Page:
Thursday, February 27, 2020

Flight from Portugal Home: Not Much Fun!

Hey!  Rather than adding pictures to the 2 previous Portugal posts, I'll simply add them to this post.  That way, no one has to re-read a post.

Recap:  We flew from Toronto to Lisbon, then to Funchal, the main city in Madeira.  Purpose:  Hike and run a half marathon.

Hiking along a "Lavada" - an irrigation channel built in the 1840's to transport water to drier spots of the island.  In places they would tunnel through the mountain, rather than build the channel on the side of a cliff.  Headlamps came in handy!


Very strange!  Between 2 tunnels was this waterfall.  The strange thing was that the irrigation channel bypassed the water from the fall (?).  Perhaps this stream dried up?



As stated before, Madeira is a young island (about 5,000,000 years old) so the mountains are incredibly steep.  This picture does not show the steel stairs/ladders in the steeper parts.  I was too chicken to take photos while trying to avoid plunging to my death...


Just outside our hotel in Tavira (in the Algarves) was the "Roman Bridge".  I figure it was built before the 1950's...


The bike routes went beside salt flats.  Tavira has hundreds of lagoons that are flooded from the Atlantic ocean and then dry up, leaving a salt residue that is harvested and sold.  You might be able to pick out the salt pile in front of some 5 story buildings...



After Tavira we stayed in Cascais, about 40 minutes west of Lisbon.  We decided not to run the Cascais half marathon as we only had 3 days and wanted to hike instead of rest, run a race, then recover.  We hiked in Sintra, just north of Cascais, which has more forts, castles and palaces than in all of Canada (okay, not so hard to do).

Below is a Moorish fort, which in circa 1200 the Moores lost to the European knights in a poker game.  Note that I am taking the picture inside the fort.  It is big!


This is just somebody's home.  Not really a palace by Sintra standards.  Sintra was where the Portuguese royal family stayed, so this was likely some hanger-on's house...



The king had 2 palaces in Sintra.  This was the summer palace.  The picture was taken from the Moorish fort, so they are quite close together.  It was painted red on the north side and yellow on the south side so that people would be able to orient themselves by the palace.  One part (not sure which) is much older than the other.  The new part was built in the 1600's.  There are many similarities between the summer palace and my house in Creemore!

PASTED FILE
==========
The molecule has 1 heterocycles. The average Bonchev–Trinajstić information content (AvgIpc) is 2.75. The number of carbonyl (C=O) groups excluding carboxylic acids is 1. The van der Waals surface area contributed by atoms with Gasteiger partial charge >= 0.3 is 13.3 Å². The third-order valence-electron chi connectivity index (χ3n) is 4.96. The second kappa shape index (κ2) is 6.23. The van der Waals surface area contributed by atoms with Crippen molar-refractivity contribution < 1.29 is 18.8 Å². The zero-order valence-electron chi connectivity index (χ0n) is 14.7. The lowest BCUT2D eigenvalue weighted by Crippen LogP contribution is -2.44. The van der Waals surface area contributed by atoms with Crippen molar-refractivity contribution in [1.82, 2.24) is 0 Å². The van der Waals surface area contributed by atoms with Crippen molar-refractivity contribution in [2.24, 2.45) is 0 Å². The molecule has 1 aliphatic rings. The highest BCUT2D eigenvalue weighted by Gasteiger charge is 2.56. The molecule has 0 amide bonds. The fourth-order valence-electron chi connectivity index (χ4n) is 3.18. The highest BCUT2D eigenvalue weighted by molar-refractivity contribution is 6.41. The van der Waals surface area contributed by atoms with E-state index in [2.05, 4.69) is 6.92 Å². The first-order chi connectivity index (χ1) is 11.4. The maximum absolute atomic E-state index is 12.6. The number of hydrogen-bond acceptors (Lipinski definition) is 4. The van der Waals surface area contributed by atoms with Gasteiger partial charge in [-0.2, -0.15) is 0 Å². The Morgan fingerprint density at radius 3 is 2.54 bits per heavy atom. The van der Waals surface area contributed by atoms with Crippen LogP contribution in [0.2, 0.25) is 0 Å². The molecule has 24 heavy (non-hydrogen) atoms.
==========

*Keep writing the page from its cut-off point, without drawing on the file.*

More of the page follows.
Okay, 2 more pictures, then I'll describe the exciting flight home...  Lisbon has so many incredible buildings, it is difficult to pick just 2 for this post.  Below is the "square" where mariners would return from exotic parts of the world and sell their wares.  The vast square is surrounded on 3 sides by the yellow building.


Another building that we visited was ridiculously huge, which this "little" church tacked on one end.  I took another picture near the end of the building, but from there it is difficult to make out the church!



Homeward Bound!

If you are enjoying a meal, you might want to read this later...

Flying these days is a tenuous adventure, what with the pandemic making us question the prudence of rubbing elbows with people from all over the world.  Imagine my dismay when 3 days before we were to fly home, I came down with a cold.  With travel restrictions changing day-to-day, I wondered if I could travel without many noticing my sickness.

Wait!  Let's make this even more exciting!  Thursday night (our flight departed at noon Friday) my nose started to bleed.  This is actually a common occurrence when I catch a cold.  The problem was, I could not get my nose to stop bleeding.  And when I say bleeding, I'm not fooling around.  If I pinched my nose (what I usually do), my mouth would fill up with blood within 5 seconds.  Not a viable situation when you can't breath through your nose!  I would rush to the nearest sink and spit out the blood, release the hold on my nose and with a dry part of the towel, reapply pressure.

After 5 long minutes of this, I asked Lee Anne to call an ambulance.  I had lost about half a litre of blood so far and my concern was that I could lose consciousness.  I wanted to walk down 3 flights of stairs to the street before feeling any weaker.  Lee Anne phoned the hotel owner, who in turn phoned the ambulance.  While sitting in a chair on the sidewalk, waiting for an ambulance, my nose finally stopped bleeding.  The ambulance drove us to a hospital that, at 10:00 PM, had a nose doctor onsite.